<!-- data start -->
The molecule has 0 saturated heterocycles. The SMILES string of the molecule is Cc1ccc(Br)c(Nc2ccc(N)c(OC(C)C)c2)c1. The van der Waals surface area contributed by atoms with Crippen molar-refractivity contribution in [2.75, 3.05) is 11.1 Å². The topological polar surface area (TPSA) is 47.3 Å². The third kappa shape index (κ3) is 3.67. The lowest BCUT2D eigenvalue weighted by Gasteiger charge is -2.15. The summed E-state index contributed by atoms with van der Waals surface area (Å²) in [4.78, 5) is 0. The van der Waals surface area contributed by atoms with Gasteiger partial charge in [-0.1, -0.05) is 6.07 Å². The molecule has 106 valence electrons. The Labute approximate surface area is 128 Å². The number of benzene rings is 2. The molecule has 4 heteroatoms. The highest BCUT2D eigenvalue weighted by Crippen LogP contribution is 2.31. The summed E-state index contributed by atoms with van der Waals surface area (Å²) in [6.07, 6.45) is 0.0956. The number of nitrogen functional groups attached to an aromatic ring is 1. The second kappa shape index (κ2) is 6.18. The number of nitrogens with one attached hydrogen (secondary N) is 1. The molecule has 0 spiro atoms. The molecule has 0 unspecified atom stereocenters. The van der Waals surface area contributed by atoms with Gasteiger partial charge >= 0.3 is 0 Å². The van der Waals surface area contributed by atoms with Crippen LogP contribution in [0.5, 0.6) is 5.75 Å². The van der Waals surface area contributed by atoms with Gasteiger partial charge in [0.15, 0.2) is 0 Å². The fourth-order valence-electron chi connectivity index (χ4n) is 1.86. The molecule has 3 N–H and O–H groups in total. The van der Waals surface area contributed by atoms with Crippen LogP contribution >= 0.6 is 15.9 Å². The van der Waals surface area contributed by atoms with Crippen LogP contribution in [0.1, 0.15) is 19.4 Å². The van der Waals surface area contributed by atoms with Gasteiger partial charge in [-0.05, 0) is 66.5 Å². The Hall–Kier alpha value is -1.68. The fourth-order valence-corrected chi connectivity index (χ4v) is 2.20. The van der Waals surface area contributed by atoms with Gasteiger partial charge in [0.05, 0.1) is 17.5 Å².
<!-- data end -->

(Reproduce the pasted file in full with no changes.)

The molecule has 0 saturated heterocycles. The SMILES string of the molecule is Cc1ccc(Br)c(Nc2ccc(N)c(OC(C)C)c2)c1. The van der Waals surface area contributed by atoms with Crippen molar-refractivity contribution in [2.75, 3.05) is 11.1 Å². The topological polar surface area (TPSA) is 47.3 Å². The third kappa shape index (κ3) is 3.67. The lowest BCUT2D eigenvalue weighted by Gasteiger charge is -2.15. The summed E-state index contributed by atoms with van der Waals surface area (Å²) in [4.78, 5) is 0. The van der Waals surface area contributed by atoms with Gasteiger partial charge in [-0.1, -0.05) is 6.07 Å². The molecule has 106 valence electrons. The Labute approximate surface area is 128 Å². The number of benzene rings is 2. The molecule has 4 heteroatoms. The highest BCUT2D eigenvalue weighted by Crippen LogP contribution is 2.31. The summed E-state index contributed by atoms with van der Waals surface area (Å²) in [6.07, 6.45) is 0.0956. The number of nitrogen functional groups attached to an aromatic ring is 1. The second kappa shape index (κ2) is 6.18. The number of nitrogens with one attached hydrogen (secondary N) is 1. The molecule has 0 spiro atoms. The molecule has 0 unspecified atom stereocenters. The van der Waals surface area contributed by atoms with Gasteiger partial charge >= 0.3 is 0 Å². The van der Waals surface area contributed by atoms with Crippen LogP contribution in [0.5, 0.6) is 5.75 Å². The van der Waals surface area contributed by atoms with Gasteiger partial charge in [0.15, 0.2) is 0 Å². The fourth-order valence-electron chi connectivity index (χ4n) is 1.86. The molecule has 3 N–H and O–H groups in total. The van der Waals surface area contributed by atoms with Crippen LogP contribution >= 0.6 is 15.9 Å². The van der Waals surface area contributed by atoms with Crippen LogP contribution in [0.1, 0.15) is 19.4 Å². The van der Waals surface area contributed by atoms with Gasteiger partial charge in [-0.05, 0) is 66.5 Å². The Hall–Kier alpha value is -1.68. The fourth-order valence-corrected chi connectivity index (χ4v) is 2.20. The van der Waals surface area contributed by atoms with Gasteiger partial charge in [0.05, 0.1) is 17.5 Å².